Looking Forward to Arrival of West Virginia Family - Appalacia’s Loss is Oregon’s Gain

| June 17, 2012 | 2 Comments

Sometime in 2013 Oregon will welcome Graham and Beth Goldberg Rankin to the Willamette Valley. Graham and Beth are fellow foodies who embrace a return to a wholesome relationship with our food and its origins.

My friendship with Graham dates back beyond our graduation from Bryan Adams High School in Dallas, Texas in 1964.

Graham and Beth with a fish sculpture made from trash found on the beach


When I read Beth’s column from her blog, WVFARM2YOU.ORG, I immediately wanted to cut and paste into The Taste of Oregon. A simple request to Beth and my wish was granted.

Beth is looking forward to transferring her passion to Oregon and its richly abundant supply of food, wine and like-minded souls.

Please enjoy our first guest blog post!

Food For Thought

June 14, 2012

Wilma Dykeman, the noted Appalachian writer, foresaw the attraction to local food in her 1966 novel, The Far Family, set in the southern mountains. In it, young Ivy remembers her father at breakfast:    “And as Papa took that first bite of fresh nut-flavored corn and popped it in his mouth, he always said, ‘No Astor or Vanderbilt has better eating than this. You young’uns just remember, the richest man living on Park Avenue in New York City can’t eat what we’ve got set before us right here this morning. His corn’s stale, his eggs have been shipped in from someplace, his milk’s all treated some way–I tell you–we’re lucky folks!’ And before he had finished, Ivy and the other children were sorry for millionaires who had only money and could not enjoy the fruits of the earth at the peak of their season.”

Interesting that back in 1966 Wilma Dykeman was already reminding us that locally grown food is better. At that time the factory farms were gearing up to produce more more more and small farms were having trouble staying afloat being in competition.

Running across this quote got me searching for other things people have said that you might enjoy. Some below are thought provoking, and some are just plain funny.

The American poultry industry had made it possible to grow a fine-looking fryer in record time and sell it at a reasonable price, but no one mentioned that the result usually tasted like the stuffing inside of a teddy bear. ~ Julia Child, My Life in France

Every major food company now has an organic division. There’s more capital going into organic agriculture than ever before. ~ Michael Pollan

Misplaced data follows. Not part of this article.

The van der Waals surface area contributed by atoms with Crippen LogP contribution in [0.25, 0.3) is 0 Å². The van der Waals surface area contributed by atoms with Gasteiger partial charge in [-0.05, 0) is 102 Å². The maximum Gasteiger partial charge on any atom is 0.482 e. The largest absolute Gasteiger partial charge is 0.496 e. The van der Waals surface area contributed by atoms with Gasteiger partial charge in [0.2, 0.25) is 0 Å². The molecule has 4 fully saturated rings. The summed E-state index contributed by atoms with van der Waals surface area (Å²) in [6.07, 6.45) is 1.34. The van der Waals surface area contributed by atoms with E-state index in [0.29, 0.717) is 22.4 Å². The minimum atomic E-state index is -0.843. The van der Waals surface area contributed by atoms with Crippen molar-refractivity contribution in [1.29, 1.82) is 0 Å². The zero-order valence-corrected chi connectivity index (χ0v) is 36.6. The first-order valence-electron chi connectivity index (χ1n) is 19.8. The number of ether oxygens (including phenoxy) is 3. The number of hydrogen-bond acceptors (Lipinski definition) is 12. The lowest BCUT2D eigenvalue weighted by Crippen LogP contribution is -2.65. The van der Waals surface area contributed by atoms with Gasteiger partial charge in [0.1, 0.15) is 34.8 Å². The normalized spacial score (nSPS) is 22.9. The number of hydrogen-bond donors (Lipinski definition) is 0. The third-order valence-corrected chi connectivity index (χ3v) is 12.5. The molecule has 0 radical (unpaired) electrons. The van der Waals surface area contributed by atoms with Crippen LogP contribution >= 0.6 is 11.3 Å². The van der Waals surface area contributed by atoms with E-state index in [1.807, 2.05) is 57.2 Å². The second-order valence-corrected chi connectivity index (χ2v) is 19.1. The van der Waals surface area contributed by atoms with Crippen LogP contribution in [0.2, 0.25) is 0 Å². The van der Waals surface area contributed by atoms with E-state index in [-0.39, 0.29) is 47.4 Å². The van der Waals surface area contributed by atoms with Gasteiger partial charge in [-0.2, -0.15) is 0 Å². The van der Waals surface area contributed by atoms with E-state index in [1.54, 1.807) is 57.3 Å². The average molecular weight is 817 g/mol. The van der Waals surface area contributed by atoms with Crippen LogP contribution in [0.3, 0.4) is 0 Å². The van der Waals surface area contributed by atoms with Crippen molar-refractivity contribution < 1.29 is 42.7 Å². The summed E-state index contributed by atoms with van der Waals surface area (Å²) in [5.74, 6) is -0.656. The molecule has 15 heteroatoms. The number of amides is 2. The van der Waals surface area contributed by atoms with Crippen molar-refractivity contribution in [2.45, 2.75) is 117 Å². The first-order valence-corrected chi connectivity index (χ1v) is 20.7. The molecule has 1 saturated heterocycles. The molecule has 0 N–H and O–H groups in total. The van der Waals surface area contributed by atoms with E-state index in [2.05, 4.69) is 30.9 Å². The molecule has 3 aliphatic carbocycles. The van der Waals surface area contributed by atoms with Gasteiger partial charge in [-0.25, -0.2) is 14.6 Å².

Shipping is a terrible thing to do to vegetables.  They probably get jet-lagged, just like people. ~ Elizabeth Berry

How can a nation be great if its bread tastes like Kleenex? ~ Julia Child

If organic farming is the natural way, shouldn’t organic produce just be called “produce” and make the pesticide-laden stuff take the burden of an adjective?~Ymber Delecto

Sex is good, but not as good as fresh, sweet corn.~ Garrison Keillor


We are living in a world today where lemonade is made from artificial flavors and furniture polish is made from real lemons. ~ Alfred E. Newman
It’s bizarre that the produce manager is more important to my children’s health than the pediatrician. ~ Meryl Streep
You can tell a lot about a fellow’s character by his way of eating jellybeans.  ― Ronald Reagan
Whoever thought a tiny candy bar should be called fun size was a moron. ― Glenn Beck
Watch a French housewife as she makes her way slowly along the loaded stalls… searching for the peak of ripeness and flavor… What you are seeing is a true artist at work, patiently assembling all the materials of her craft, just as the painter squeezes oil colors onto his palette ready to create a masterpiece.―Keith Floyd

While it is true that many people simply can’t afford to pay more for food, either in money or time or both, many more of us can. After all, just in the last decade or two we’ve somehow found the time in the day to spend several hours on the internet and the money in the budget not only to pay for broadband service, but to cover a second phone bill and a new monthly bill for television, formerly free. For the majority of Americans, spending more for better food is less a matter of ability than priority. ” — Michael Pollan, In Defense of Food: An Eater’s Manifesto

Food for thought is no substitute for the real thing.~ Walt Kelly


Please visit WVFARM2U.org by clicking here.


Bon appétit!

— Charles


Share this:


Category: Guest Post

About the Author (Author Profile)

Comments (2)

Trackback URL | Comments RSS Feed

  1. Beth Rankin says:

    Charles, we are so looking forward to all the many choices Oregon offers. With your guidance we will get introduced to new yummies..the razor clams, hunting for wild mushrooms and so much more. Awakening to eating more healthy local food choices has been a wonderful experience here in West Virginia and we know everyone everywhere has great options beyond their local convenient grocery store. I will continue to do what I can to spread the news.

  2. Thanks for you kind words about us. We too are looking forward to being able to pick our own at the farms, year round farmers markets and fresh seafood right off the boat (Kudos for Local Ocean in Newport!). High on my bucket list are to go truffle hunting with Charles, digging for razor clams with Vic and tasting every Oregon Pinot Noir — Not necessarily in that order!

Leave a Reply